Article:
The fluidization zone created by the flow of fluid from the outlet openings in the blade has less density than the rest of the sediment bed throughout the reactor. Therefore, any generally horizontal force on the blade will tend to cause it to rotate into the fluidization zone. This horizontal force on the blade may be created by a propulsion jet at the trailing edge of the blade. Or, this horizontal force may be created by the horizontal component of the weight vector from settling sediment on the rear, downwardly sloping portion of the blade as the sediment descends from a fluidized state to a settled state at the trailing edge of the blade. Or, this horizontal force may be created by the input from an external power source, like an electric motor, for example, connected to and rotating the vessel's vertical conduit. Therefore, the blade rotates, or its rotation in the reactor vessel is made easier, due to the hydraulic forces of fluid flowing out from the stirrer blade.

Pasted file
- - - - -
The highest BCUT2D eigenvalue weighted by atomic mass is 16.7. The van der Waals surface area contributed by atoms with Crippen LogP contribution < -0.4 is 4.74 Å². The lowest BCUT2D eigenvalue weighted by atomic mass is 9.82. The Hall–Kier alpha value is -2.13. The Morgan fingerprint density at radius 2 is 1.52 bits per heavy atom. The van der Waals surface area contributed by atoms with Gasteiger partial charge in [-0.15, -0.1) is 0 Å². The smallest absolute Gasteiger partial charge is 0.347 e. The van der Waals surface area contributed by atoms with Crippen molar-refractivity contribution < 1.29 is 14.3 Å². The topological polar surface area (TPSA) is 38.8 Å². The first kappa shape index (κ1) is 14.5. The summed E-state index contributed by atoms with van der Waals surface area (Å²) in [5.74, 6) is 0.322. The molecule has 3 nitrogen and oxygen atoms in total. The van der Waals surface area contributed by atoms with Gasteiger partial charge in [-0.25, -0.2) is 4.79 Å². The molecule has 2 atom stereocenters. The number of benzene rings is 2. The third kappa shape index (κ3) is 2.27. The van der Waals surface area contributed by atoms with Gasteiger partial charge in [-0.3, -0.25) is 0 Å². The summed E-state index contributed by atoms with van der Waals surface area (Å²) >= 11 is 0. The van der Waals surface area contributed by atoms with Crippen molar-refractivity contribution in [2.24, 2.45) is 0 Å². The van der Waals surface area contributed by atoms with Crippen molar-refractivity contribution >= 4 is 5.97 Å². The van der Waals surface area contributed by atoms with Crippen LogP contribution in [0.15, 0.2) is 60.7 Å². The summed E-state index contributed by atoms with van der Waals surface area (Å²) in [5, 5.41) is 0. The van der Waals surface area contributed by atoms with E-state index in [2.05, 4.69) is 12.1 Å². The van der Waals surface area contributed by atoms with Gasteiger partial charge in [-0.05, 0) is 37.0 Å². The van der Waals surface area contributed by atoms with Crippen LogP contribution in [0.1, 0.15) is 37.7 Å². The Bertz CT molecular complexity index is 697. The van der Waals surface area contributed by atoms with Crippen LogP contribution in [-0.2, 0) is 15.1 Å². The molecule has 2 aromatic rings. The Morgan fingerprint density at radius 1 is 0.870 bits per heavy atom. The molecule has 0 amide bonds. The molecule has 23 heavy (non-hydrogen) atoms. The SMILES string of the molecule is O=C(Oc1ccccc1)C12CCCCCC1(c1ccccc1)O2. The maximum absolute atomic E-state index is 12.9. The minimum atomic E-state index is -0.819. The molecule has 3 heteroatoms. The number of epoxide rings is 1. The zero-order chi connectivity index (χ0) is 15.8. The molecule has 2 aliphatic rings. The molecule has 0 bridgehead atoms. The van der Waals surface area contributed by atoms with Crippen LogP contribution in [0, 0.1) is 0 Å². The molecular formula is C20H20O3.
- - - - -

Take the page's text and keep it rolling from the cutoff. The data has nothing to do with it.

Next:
FIG. 1 is a partial side view of one embodiment of the reactor of this invention.
FIG. 2 is a schematic, cross-sectional view of the reactor depicted in FIG. 1, showing some of the reactor's internal structure.
FIG. 3 is a schematic, top cross-sectional view of the reactor depicted in FIGS. 1 and 2.
FIG. 4 is a cross-sectional side view of the mixer/contactor blade of the invention, from the line 4--4 in FIG. 2.
FIG. 5 is a schematic, cross-sectional view of the reactor depicted in FIGS. 1-4, showing the reactor's additional external equipment.